How NASA Data Helps Us Look at Bee Health From a New Perspective

October 9, 2020


Last month we hosted a webinar with Darcy Grey of NASA Develop. We aimed to inspire and educate our audience on the many ways data can advance the health of pollinators. Check out some key takeaways below!

What We Learn From Bees

Beyond the direct benefits of food, flowers, and honey, bees also give us a view of life and of our planet that we wouldn’t otherwise be able to see.
By studying bees, we can make a measurable impact to drive real change on accomplishing goals relating to:

  • Plant biodiversity: By analyzing honey, we are able to have a better understanding of a beehive’s surrounding environment and its floral diversity.
  • Disaster recovery: This information, made possible by our HoneyDNA research, can identify the presence of invasive species in certain locations before and after natural disasters, thus informing the planning of restoration efforts.
  • Climate change: As our climate changes, so will our honeybee population. To better prepare for these changes, we are using Geographic Information Systems (GIS) to map and research “Blue Zones” in which honey bees live longer and identify what environmental factors contribute to their longevity.
  • Social dynamics: Honeybees are social insects, meaning they are a well-organized unit that works in unity to advance the colony as a whole. As humans, we can look to their behavior to better understand how social dynamics such as communication, specialized divisions of labor, environmental control, and more influence the success or failure of a society.
  • Spread of disease: Honeybees have lived for millennia, withstanding a variety of threats such as disease. Earlier this year, we shed light on some important things we can learn from bees during the COVID-19 crisis.



Looking at Pollinator Health from Space

A large part of the research done at NASA is Earth science research. NASA has a network of satellites which look down at Earth and collect data, aka NASA Earth observations. These satellites collect images, with cameras allowing us to visually see earth from space, but many of them, through different methods, also capture metrics that we can’t see with our eyes. These factors include: thermal radiation, precipitation, infrared and other non-visible light sources.

The relationship between honeybees and the environment is a complex one. And while scientists have a number of tools to investigate this, no tool will really provide a full picture on its own. The NASA Develop project aimed to provide end-users with a way to visualize some of the factors associated with bee health from space..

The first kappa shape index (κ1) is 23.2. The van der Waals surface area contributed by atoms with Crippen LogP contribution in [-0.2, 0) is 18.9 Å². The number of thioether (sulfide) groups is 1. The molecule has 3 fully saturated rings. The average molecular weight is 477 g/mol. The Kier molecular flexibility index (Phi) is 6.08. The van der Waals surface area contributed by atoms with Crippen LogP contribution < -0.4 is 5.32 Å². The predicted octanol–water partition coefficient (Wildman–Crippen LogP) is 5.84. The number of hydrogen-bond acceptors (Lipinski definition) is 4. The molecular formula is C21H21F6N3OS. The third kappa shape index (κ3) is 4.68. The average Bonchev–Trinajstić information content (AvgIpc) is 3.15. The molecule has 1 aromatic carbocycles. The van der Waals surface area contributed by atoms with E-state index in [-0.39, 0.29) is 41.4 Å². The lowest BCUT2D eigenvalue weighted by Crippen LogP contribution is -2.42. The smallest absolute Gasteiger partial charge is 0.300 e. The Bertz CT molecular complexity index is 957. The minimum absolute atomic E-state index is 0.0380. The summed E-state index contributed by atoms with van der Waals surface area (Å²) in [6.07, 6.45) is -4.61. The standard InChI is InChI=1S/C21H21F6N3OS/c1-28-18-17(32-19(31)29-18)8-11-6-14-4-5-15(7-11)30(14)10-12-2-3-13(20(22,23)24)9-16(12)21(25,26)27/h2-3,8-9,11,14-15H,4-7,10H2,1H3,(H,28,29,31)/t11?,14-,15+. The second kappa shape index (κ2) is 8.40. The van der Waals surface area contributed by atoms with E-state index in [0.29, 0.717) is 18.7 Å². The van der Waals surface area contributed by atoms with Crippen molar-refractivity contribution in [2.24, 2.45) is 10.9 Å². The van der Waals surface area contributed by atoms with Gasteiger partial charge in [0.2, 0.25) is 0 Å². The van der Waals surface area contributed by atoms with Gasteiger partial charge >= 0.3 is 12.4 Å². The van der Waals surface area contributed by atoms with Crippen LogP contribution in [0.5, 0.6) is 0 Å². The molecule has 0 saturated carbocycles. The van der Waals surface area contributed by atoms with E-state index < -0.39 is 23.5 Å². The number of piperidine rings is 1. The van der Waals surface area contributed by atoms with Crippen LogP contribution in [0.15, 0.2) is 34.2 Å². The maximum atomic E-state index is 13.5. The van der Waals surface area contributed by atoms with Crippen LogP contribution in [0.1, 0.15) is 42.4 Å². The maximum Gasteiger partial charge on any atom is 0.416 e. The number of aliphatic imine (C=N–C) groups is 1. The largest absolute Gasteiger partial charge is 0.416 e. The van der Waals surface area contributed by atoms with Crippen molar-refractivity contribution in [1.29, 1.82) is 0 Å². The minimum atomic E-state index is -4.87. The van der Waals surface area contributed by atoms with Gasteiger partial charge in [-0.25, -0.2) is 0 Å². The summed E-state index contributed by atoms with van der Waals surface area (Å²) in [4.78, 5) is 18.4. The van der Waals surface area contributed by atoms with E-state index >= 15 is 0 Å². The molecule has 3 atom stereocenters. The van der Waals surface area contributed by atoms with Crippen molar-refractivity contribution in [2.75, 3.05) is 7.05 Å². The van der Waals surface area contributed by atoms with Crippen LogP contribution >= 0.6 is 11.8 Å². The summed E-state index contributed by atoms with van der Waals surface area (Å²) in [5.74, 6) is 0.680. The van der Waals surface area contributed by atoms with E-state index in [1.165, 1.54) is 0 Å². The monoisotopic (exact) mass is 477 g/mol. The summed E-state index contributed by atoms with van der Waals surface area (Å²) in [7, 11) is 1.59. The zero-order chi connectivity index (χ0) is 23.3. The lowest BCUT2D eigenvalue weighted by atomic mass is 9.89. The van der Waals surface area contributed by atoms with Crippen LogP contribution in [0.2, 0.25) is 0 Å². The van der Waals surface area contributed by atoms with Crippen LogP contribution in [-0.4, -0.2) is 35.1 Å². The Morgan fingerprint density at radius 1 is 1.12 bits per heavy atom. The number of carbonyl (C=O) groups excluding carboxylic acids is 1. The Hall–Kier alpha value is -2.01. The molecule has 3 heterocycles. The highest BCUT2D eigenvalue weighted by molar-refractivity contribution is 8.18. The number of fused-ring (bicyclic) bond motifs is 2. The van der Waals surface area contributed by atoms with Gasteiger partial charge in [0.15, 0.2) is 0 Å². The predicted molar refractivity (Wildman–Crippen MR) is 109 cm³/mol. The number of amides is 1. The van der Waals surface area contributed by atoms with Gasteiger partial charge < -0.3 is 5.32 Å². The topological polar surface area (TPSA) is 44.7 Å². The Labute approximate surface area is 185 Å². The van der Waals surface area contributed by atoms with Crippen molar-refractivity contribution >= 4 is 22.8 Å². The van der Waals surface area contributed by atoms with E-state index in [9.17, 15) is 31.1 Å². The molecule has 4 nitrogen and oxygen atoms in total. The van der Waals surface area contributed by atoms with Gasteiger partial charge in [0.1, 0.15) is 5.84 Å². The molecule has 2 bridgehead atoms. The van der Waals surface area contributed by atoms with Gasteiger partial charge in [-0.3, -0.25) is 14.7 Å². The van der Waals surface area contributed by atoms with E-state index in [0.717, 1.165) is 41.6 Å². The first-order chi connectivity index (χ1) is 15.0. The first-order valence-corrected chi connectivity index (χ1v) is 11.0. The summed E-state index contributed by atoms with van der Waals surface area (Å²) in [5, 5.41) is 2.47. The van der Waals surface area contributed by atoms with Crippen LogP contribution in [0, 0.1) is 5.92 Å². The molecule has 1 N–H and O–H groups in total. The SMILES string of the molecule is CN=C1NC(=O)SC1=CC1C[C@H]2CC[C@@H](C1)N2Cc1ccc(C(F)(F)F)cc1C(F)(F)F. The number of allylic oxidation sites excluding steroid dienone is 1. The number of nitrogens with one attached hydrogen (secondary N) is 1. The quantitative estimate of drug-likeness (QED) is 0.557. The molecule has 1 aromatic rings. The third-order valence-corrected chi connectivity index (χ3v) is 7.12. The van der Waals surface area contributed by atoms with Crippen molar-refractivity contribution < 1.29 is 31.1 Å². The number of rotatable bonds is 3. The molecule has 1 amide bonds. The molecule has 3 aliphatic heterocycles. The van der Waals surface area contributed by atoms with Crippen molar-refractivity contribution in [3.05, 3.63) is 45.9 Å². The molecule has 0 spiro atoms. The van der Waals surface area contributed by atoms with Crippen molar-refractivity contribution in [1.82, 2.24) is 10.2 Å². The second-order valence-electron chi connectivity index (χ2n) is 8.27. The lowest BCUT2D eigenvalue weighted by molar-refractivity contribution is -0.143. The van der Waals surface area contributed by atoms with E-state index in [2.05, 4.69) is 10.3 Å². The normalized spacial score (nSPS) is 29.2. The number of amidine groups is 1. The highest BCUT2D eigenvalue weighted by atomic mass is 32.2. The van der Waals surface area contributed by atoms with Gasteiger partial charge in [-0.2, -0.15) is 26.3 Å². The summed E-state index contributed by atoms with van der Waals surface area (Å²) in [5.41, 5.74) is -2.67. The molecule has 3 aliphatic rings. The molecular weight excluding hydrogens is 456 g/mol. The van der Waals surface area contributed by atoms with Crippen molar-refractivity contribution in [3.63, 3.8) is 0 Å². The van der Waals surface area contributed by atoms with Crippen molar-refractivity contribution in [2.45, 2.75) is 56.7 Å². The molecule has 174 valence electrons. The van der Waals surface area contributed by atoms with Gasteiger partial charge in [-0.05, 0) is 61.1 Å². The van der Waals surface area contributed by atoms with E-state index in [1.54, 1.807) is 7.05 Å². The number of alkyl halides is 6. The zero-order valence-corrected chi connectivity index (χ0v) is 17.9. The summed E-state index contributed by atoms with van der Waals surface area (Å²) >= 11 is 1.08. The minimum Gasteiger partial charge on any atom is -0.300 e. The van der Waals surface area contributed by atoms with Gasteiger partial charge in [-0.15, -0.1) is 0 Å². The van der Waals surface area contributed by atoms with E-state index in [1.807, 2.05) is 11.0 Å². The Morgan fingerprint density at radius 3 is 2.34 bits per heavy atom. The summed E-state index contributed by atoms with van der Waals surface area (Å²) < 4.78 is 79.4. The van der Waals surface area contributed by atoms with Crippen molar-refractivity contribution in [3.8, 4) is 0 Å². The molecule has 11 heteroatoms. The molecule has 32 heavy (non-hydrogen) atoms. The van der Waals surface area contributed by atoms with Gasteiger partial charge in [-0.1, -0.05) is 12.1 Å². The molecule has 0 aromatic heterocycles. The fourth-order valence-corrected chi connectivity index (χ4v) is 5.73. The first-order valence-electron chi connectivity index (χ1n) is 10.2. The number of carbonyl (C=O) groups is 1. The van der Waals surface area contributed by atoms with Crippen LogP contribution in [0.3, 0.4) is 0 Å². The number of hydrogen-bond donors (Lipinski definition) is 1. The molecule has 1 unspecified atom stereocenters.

Satellite imagery of an apiary’s foraging radius, overlapped with NASA Earth Observations.


Bringing Us Back to Earth: Habitat Hypothesis

No one tool can help save the bees, but a variety of scientific studies and advancements can bring us closer. One hypothesis, the habitat hypothesis, posits that nutrition plays a key role in beehive productivity and longevity. To test this hypothesis, we needed a way to measure honeybee nutrition. We did this through our state of the art HoneyDNA research.

HoneyDNA informs us about the plant environment surrounding beehives, measuring ecosystems like never before, using advanced genomics to look at DNA, just like AncestryDNA or 23 and Me do for humans.

Understanding where bees foraged reveals which plants best feed pollinators in the local environment.


Take Action

The heart of Best Bees’ mission is to celebrate and promote citizen science. We aim to give everyday people the tools they need to help the health of pollinators. Here are 5 things you can do to save the bees:

  • Advocate for bees: Use your voice, your IG, your Facebook page, to share information about bees. Look around at the physical spaces and resources you have, and what can be done with them. Ask your employer: what are you doing with that empty space? Let’s turn it into a small garden or pollinator habitat.
  • Plant native wildflowers: Even though we don’t usually think of planting flowers this time of year, there are still some great things you can do. Planting now yields flowers in the spring. For more on what to plant, check out our blog. If you don’t think of yourself as a gardener, try guerilla gardening: take a handful of native wildflowers, throw them in a vacant lot, and see what grows!
  • Get bees: Sign up for a professional beekeeping service, like ours! Professionally-managed beehives are a low-maintenance, high-impact option for those interested in expanding the bee population. Alternatively, take a local beekeeping class and do it yourself.
  • Get honeyDNA Reports: By analyzing the DNA in honey, you will help inform disaster preparedness efforts, identify the presence of invasive species, and serve as tasting notes for your next charcuterie platter with your friends, even virtually! HoneyDNA lets you learn what your bees like in your area. If you don’t have beehives, you can get this analysis for a friend.
  • And lastly, Use the NASA data: For both the professional scientists and citizen scientists in the audience, tap into ARSET, that’s NASA’s Applied Remote Sensing Training resource. It covers the basics, for those who have never touched it before, to more advanced topics, and includes live and on-demand, free webinars. This resource is for anyone who wants to learn how to use satellite data to investigate questions about almost anything!


Interested in learning more? Click here to watch the webinar in full!


Native Plant Finder:
Pollinator Conservation Seed Mixes from Xerces Society:

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